Connected devices are composed of microinteractions: From the first time a user turns the device on, to syncing it to a network, to having it provide moments of delight throughout its life. Designing these small moments can turn a clunky proof-of-concept into a product people love to use and own.
We’ll start with an introduction to microinteractions and step through the micro interactions model, which sets the structure for the day. First, we’ll focus on triggers, the manual controls and system conditions that start all microinteractions. We’ll do exercises on triggers, one of which is around the principle of Bring the Data Forward. Next, we’ll focus on Rules, the “interaction” part of microinteractions. We’ll deconstruct the rules of an appliance, then do additional exercises around Preventing Human Error and Don’t Start From Zero — adapting the microinteraction to what’s known about the user and/or the environment.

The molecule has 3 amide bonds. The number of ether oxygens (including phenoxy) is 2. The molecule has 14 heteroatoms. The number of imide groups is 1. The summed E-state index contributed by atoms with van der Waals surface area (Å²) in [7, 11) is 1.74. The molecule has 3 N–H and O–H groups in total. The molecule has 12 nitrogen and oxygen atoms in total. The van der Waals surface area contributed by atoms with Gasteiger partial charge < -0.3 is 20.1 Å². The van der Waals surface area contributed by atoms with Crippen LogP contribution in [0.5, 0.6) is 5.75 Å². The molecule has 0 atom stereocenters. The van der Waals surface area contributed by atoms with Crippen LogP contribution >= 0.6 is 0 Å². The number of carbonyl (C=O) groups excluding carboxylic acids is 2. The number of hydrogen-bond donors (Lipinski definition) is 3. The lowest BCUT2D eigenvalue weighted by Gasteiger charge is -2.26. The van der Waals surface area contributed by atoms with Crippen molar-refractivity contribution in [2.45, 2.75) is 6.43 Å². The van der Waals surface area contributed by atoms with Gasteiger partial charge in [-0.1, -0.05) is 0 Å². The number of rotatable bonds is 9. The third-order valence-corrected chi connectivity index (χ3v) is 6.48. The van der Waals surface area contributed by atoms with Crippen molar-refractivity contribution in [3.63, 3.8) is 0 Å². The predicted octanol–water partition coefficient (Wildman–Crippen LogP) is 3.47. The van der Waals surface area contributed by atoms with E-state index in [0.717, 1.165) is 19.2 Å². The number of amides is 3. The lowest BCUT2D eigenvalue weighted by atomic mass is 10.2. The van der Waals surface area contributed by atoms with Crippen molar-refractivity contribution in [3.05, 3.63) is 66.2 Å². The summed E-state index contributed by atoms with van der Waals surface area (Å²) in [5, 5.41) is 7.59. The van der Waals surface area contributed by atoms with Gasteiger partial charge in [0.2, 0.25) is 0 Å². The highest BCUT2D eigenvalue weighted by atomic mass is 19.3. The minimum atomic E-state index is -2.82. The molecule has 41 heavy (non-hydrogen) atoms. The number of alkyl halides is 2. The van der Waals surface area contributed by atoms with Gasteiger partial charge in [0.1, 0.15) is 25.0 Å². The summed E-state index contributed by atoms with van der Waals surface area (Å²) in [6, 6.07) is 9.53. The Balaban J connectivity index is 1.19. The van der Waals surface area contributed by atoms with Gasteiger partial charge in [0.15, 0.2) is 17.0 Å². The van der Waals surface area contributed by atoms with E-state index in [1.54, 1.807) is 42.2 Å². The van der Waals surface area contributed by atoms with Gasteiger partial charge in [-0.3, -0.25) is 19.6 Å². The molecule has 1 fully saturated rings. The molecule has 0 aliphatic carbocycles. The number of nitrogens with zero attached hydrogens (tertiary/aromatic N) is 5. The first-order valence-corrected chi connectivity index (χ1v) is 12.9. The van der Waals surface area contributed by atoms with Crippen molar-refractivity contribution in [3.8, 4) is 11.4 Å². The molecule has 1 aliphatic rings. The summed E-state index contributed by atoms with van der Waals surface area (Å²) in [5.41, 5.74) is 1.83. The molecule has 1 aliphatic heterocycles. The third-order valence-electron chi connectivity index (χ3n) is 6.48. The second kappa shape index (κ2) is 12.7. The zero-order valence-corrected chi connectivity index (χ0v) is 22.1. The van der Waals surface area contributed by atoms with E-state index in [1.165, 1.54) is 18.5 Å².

The third part of microinteractions: Feedback. We’ll discuss animation, sound, and the messages that feedback conveys, then do exercises, including ones on Using the Overlooked, where we take various pieces of UI to see how they could be reused for feedback, and another on Speaking Human: how can we take utilitarian copy and make it more humane.
Loops and Modes are the last part of microinteractions. We’ll talk about when to use modes, and then look at loops. We’ll do an exercise around long loops, how to extend your microinteraction into the future.
We’ll end the workshop by discussing how to incorporate microinteractions into the design and overall product process, including how to sell them to clients and internal stakeholders.
The son of a plumber and a psychologist, Dan feels the interaction design he does is a little bit of both. Since 1995, he’s designed everything from websites to consumer electronics to robots. He feels that design isn’t only about problem solving, but also about creating a better, more humane, future.
Dan’s insightful, thoughtful approach to design has been captured in the four books he’s written: Microinteractions, Designing for Interaction, Designing Gestural Interfaces, and Designing Devices.
Contact Debbie Holmgren at email@example.com
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